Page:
Sometimes the very best way to highlight the absurdity of the “normal” is to show it for what it truly is. I hope this pointed piece of satire will help you look at fostering the love of learning in a new way!
How to Kill Your Child’s Love of Learning in 10 Easy Steps
1. Stress about their milestones while they are still toddlers.
The books tell us all we need to know about our own children. Living with them daily cannot possibly be any match for a highly-educated expert who has no children, but has years of professional experience telling parents how to raise theirs.
2. Start preparing them for kindergarten early and enroll them in all-day kindergarten at age 3 or 4.
The earlier the better! A toddler who is behind is doomed for life. Time spent in school is far more valuable than time spent being nurtured by their parents. We all know that play must be overrated. How can they possibly be learning while just sitting around, sorting shapes and coloring?
3. Make them sit still at a desk for hours.
Running around in the fresh air and sunshine is not a natural activity for a child and certainly can’t help them learn. Hard desk chairs and little movement is most conducive to learning.
4. Make sure they always hold their pencil (and crayons) correctly.
There are lifelong consequences to this, so monitor it carefully and correct the aberrant grip immediately.
5. Correct all their mistakes, always.
You don’t want them thinking they were right when they were clearly wrong, do you? Make sure they know they messed up, lest they continue. Don’t give them a chance to discover and learn from their own mistakes. A little self-esteem can be a dangerous thing.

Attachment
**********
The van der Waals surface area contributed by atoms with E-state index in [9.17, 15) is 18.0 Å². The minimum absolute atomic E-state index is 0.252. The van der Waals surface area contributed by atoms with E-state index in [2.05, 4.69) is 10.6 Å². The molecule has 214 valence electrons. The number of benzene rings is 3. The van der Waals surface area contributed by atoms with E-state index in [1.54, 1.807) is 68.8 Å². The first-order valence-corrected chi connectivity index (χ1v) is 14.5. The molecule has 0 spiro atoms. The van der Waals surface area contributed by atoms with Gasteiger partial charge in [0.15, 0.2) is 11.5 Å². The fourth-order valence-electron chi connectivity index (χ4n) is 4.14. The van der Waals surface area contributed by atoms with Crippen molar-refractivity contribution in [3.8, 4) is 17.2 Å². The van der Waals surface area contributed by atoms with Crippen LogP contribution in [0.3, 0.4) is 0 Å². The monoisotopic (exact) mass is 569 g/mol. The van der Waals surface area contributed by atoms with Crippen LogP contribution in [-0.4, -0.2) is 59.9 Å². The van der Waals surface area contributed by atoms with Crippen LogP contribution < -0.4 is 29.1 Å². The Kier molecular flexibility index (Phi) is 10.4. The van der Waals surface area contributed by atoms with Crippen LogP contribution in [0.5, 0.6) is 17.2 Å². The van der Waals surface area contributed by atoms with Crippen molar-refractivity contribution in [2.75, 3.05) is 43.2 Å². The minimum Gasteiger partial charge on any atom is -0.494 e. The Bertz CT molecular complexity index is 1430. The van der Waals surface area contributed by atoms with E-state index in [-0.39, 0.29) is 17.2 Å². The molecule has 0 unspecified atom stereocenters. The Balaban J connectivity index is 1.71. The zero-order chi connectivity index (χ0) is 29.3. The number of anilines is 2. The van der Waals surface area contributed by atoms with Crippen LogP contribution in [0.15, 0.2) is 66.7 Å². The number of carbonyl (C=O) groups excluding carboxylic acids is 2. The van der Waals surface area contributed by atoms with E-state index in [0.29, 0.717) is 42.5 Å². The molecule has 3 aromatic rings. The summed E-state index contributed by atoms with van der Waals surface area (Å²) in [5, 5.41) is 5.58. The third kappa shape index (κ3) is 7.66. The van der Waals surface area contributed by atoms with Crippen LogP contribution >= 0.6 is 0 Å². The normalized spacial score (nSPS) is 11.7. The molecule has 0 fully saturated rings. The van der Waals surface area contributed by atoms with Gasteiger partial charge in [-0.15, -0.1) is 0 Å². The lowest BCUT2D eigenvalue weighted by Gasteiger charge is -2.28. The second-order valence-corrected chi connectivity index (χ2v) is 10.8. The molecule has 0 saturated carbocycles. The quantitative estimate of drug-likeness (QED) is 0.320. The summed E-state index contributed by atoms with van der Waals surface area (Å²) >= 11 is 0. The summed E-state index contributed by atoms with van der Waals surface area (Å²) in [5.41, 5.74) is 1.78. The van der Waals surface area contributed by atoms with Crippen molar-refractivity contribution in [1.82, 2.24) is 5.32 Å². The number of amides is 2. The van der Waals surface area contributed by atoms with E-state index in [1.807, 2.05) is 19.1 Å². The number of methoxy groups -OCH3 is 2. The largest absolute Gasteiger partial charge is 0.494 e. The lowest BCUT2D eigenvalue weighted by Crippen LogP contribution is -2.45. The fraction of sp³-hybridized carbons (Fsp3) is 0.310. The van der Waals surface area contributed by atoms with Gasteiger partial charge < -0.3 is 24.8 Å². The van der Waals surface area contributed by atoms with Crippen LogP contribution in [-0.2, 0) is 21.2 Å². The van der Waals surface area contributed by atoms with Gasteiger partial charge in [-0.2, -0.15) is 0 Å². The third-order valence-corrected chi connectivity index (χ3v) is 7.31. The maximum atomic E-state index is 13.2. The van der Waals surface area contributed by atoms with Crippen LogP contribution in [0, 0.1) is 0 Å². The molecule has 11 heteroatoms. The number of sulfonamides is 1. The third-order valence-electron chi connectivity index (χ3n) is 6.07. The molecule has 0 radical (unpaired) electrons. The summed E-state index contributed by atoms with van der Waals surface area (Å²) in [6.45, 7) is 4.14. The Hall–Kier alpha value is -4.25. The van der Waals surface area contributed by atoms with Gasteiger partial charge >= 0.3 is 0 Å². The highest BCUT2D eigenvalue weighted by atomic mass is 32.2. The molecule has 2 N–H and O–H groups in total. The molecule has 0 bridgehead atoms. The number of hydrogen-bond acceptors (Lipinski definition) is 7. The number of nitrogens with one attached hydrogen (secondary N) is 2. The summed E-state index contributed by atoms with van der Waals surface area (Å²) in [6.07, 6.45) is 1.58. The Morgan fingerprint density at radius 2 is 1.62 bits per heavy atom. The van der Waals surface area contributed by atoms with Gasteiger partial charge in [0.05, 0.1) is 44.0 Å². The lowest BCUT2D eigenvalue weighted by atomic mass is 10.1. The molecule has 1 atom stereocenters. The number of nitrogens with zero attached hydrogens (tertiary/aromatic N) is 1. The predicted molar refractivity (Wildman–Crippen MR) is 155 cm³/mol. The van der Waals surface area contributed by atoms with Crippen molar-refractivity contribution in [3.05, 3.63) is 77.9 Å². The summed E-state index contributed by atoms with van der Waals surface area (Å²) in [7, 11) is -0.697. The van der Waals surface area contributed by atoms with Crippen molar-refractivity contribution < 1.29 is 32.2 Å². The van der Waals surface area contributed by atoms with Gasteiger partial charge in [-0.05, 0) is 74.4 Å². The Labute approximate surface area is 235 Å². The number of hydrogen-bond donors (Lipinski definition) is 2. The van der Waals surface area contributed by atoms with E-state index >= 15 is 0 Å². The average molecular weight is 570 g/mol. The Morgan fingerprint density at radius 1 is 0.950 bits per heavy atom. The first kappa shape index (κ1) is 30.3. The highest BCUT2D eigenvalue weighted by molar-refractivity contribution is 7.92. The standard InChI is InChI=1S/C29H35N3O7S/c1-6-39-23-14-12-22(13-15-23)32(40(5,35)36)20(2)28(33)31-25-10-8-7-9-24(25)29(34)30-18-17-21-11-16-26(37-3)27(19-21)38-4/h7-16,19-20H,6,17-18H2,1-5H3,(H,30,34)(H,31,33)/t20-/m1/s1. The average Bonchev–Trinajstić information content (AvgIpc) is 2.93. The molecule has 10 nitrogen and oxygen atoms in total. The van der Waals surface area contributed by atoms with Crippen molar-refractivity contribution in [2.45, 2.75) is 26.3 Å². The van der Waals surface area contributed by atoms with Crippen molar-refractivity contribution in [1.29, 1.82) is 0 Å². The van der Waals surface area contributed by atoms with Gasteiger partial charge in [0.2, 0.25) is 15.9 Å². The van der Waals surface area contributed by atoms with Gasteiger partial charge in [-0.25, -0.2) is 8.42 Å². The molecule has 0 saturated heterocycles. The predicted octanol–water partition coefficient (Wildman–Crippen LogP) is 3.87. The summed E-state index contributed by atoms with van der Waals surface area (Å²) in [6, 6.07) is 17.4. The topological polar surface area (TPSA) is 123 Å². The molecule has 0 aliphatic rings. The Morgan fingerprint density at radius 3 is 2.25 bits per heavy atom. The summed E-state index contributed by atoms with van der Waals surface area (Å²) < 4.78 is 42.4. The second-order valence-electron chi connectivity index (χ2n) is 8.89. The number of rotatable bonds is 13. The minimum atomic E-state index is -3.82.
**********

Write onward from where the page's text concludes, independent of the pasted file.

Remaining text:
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6. Force them to learn things they hate and stifle any creativity or love of learning.
It’s good for them. They’ll thank you later when they’ve been forced to learn what everyone else had to learn, so they can follow the same path as everyone else, and maybe get the same kind of job as everyone else. Talents be darned. Everyone should be the same. There’s no place for divergent thinkers with unconventional, outside-the-curriculum interests. A love of learning is overrated.
7. If they don’t learn to read by age 7, enroll them in remedial classes and let them know they are delayed.
If they know right from the beginning that they have a “disability,” they will learn not to expect too much of themselves. From ancient times, kids have all been reading by age 7. Who would question such a fact!
8. Force them to read books because they are “classics” and “good for them.”
Morals, worldview, and character is irrelevant to the ultimate goal: They must not look foolish when answering Jeopardy questions in front of extended family members.
9. Enroll them in a school or co-op with bullies and teachers who can’t stand them.
Love and compassion is overrated. Bullies don’t affect anyone’s ability to focus and learn. And neither do bad teachers. What they simply need is discipline to learn, and who better to inflict that discipline than someone who really doesn’t like them anyway?
10. Make them conform to an unthinking, unfeeling system.
Scope, sequence, rules, regulations, schedules, and protocols trump all relational needs and unforeseen circumstances. They must be followed without question or thought. After all, the first great commandment is “Love the educational system with all your heart, soul, strength, and might, and your children’s intellect as yourself.” Health issues, emotional issues, family traumas, and life-altering changes all bow to the system and it’s demands. Conform or be doomed to a life of failure and intellectual poverty. Those are the two choices.
Follow these 10 simple steps and you too can have a child who hates learning and thinks school is a drudgery! Why should your child get to actually enjoy learning when so many other children don’t? Want to know how we got to where with are with our educational system? Read John Taylor Gatto’s classic book, Dumbing Us Down.
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